Cisco Shares Plunge After Sales Expectations Reduced

By: R. Scott Raynovich

Cisco shares plunged 10% today after Wednesday evening's earnings report, in which the company said that product orders had slowed and the company reduced revenue guidance and growth numbers for the rest of its fiscal year.

Cisco's earnings reports are widely followed by tech investors because the $190 billion market-cap company is considered a bellwether for the technology industry. That may not be a good sign after Wednesday's fiscal third quarter report.

The company reported that revenue increased 7.6% for its first quarter of fiscal year 2024, which ended on Oct. 28. Reported net income was $3.64 billion, or 89 cents per share, up from $2.67 billion, or 65 cents per share, a year ago.

But shareholders and traders were most concerned about the management's forward guidance. Cisco's second quarter and full-year revenue guidance came in way below what Wall Street had been expecting. The new revenue guidance for the fiscal second quarter is $12.6 billion-$12.8 billion compared to a $14.2 billion estimate. Cisco cut full-year guidance to $53.8 billion-$55.0 billion versus the previous estimate of $57 billion-$58.2 billion.

Backlog Blues

The report caps a volatile period for the technology industry, which featured a surge in spending during the COVID period, supply constraints resulting from disruptions to the global supply chain, and then a gradual return to normal business. This has produced an unpredictable period as customers digest the boost in orders made during the period of supply constraints. Many companies including Cisco built up a large backlog of orders that were delivered late last year and earlier this year. The concern now is that the backlog is gone and order growth has been weak.

"After three quarters of exceptionally strong product delivery, our customers are now focused on installing and implementing these unprecedented levels of products," said Cisco CEO Chuck Robbins. "The bottleneck that we previously saw in the supply chain has now shifted downstream to implementation by our customers and partners. Our order lead times and backlog have largely returned to normal levels."

Robbins painted the slowdown as temporary. "Based on our analysis, we believe this phase is temporary and estimate there is an additional one to two quarters' worth of shipped orders in customers' hands still waiting to be deployed."

Investors thought otherwise -- they sold the stock. Cisco shares ended the day down $5.24 (10%) to $48.04. Shares are about flat for the year.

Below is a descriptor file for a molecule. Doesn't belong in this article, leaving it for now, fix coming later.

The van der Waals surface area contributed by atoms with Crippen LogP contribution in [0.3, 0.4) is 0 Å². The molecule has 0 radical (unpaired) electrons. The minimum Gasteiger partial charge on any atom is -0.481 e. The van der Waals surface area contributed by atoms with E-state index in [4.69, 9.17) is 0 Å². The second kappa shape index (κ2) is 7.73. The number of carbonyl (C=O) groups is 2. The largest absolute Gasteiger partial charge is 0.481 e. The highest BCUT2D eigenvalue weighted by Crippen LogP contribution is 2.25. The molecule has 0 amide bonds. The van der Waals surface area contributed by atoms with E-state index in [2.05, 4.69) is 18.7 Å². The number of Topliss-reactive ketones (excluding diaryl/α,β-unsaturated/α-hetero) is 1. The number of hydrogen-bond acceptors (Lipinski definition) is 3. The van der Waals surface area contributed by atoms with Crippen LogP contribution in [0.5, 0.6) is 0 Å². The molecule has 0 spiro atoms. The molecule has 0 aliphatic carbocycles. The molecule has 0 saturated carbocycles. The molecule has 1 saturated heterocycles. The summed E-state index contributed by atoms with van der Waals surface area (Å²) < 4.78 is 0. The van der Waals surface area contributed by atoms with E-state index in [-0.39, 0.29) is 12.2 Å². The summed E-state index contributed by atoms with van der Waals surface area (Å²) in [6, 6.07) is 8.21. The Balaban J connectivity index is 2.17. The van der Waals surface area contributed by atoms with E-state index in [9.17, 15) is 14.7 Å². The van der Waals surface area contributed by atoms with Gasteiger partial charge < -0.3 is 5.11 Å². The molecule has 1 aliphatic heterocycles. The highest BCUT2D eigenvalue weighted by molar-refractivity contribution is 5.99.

Some of Cisco's end-market numbers were pretty terrible -- which may be why investors were so spooked. For example, the company reported that the service provider and cloud market segment was down 38%, enterprise was down 26%, and public sector was up slightly at 2%. Not everything was terrible, as the company's Observability division, which includes acquisitions AppDynamics and ThousandEyes, was up 21% year-over-year (y/y). Networking was up 10%.

But the weak forward guidance unsettled investors. To make matters worse, Cisco executives seemed a bit tone-deaf on the conference call. "To summarize, we delivered a solid quarter, highlighted by top line growth and increased operating leverage that resulted in stronger-than-anticipated earnings per share," said Scott Herren, the Chief Financial Officer, before the stock plunged 10%.

Analysts Reduce Ratings

The response on Wall St. was swift. As many as nine Wall St. analysts lowered their price targets for the stock, contributing to the sell off.

"Now, they've [Cisco] exhausted their excess backlog and the business is stepping back down to lower revenue run rates," Jefferies analyst George Notter said in a note.

In a note to clients, analyst Simon Leopold of Raymond James noted that many funds have become bearish on Cisco, and he doubts Cisco can return to growth until the second quarter of its fiscal year 2025, which would be late next year.

"We reduced our rating on Cisco in October," wrote Leopold. "Cisco’s recasting of segments led us to rebuild our model, which contributed to our more bearish views on CY24."

The Futuriom Take: The Cisco news sends a warning to technology investors that growth my be soft for the next several quarters, especially in enterprise spending. Additional networking and security companies have also reported uneven results, with most growth related to the AI area.